I welcome the IRDA. It is an organisation I much admire because, while I live in a town, I was born and bred in the country and am extremely proud of my rural roots. There are several matters in the report that are worth referring to. If I touch on them it is to underline them rather than dispute them because they are absolutely true. The first, to which Mr. Doyle referred, is the issue of serial objectors. I know something about serial objectors. In one case in County Westmeath a young man applied for planning permission on his own land and the objector came from some 45 miles away and had not a bull's notion as to what the whole area was about. Westmeath County Council granted permission but its decision was subsequently overturned following an appeal by one of those serial objectors.

Much is made of rural development. Rural development is driven by people. It is not driven by jackdaws, crows, hares or rabbits. If we are to have rural development we must have a rural population sustained by a pragmatic rural development policy. At present, decisions of An Bord Pleanála fly contrary to that concept. Mr. Doyle states that, "a policy of urbanisation is being forced on our rural culture". That is an absolute fact. Later in his presentation Mr. Doyle gave the percentage of refusal of planning permission. This is a worrying factor.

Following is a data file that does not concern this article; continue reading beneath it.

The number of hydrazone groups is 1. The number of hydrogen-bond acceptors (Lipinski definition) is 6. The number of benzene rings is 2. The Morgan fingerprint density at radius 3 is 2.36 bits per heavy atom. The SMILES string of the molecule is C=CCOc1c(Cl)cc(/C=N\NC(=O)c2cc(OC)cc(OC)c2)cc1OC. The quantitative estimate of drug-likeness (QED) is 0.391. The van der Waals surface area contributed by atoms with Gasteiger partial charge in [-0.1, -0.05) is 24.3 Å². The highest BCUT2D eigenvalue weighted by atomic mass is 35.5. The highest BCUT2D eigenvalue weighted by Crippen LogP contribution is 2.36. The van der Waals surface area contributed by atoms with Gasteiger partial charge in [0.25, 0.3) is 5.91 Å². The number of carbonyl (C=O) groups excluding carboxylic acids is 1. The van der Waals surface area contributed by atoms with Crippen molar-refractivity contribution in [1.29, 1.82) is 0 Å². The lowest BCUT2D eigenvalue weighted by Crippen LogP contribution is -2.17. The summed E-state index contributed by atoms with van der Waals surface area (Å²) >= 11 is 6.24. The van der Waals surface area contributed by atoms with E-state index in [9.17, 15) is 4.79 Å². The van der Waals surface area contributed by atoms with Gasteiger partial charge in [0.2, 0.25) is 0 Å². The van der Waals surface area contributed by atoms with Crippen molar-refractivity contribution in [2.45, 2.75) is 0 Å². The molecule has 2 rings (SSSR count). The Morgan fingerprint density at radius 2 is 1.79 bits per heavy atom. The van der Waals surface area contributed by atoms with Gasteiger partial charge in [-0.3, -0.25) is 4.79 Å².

Mr. Connolly made the important point that our rural settlement pattern is unique in Europe. Planning policy, which is being forced by the actions and decisions of An Bord Pleanála, is causing a flight from the land. The support for the land in Ireland has been clearly demonstrated. During the foot and mouth disease epidemic every man, woman and child in every town and village played their part, clearly demonstrating the feeling of the people, urban and rural, for the land.

It is not true to say we should all live in towns. I dispute that. A planning inspector from An Bord Pleanála has said there should be no housing in the countryside. That demonstrates a negative mind set. What planet did that individual come from? He is certainly not living in the real world. If that is his attitude he is not fit for the position he holds. If the sons and daughters of farming families wish to work the land and work in their own areas they must get planning permission to give a service in their chosen occupations. In many cases such people provide a service on the land itself. I gave an example of this in my opening remarks.

I agree with Deputy O'Sullivan's observations about the composition of the board. It needs to be examined. I would be surprised if other members of the joint committee do not feel as I do. I will not paraphrase what the witnesses have said. Their presentation makes the case very clearly. Legislation and regulations exist for the appointment of board members. These should broadly reflect the prescribed organisations. Apparently, they do not and the regulations must be revisited.

I would like to hear a response to my remarks. I compliment the Irish Rural Dwellers Association on its report. It is factual. This needs to be stated because the present situation is annoying, to say the least.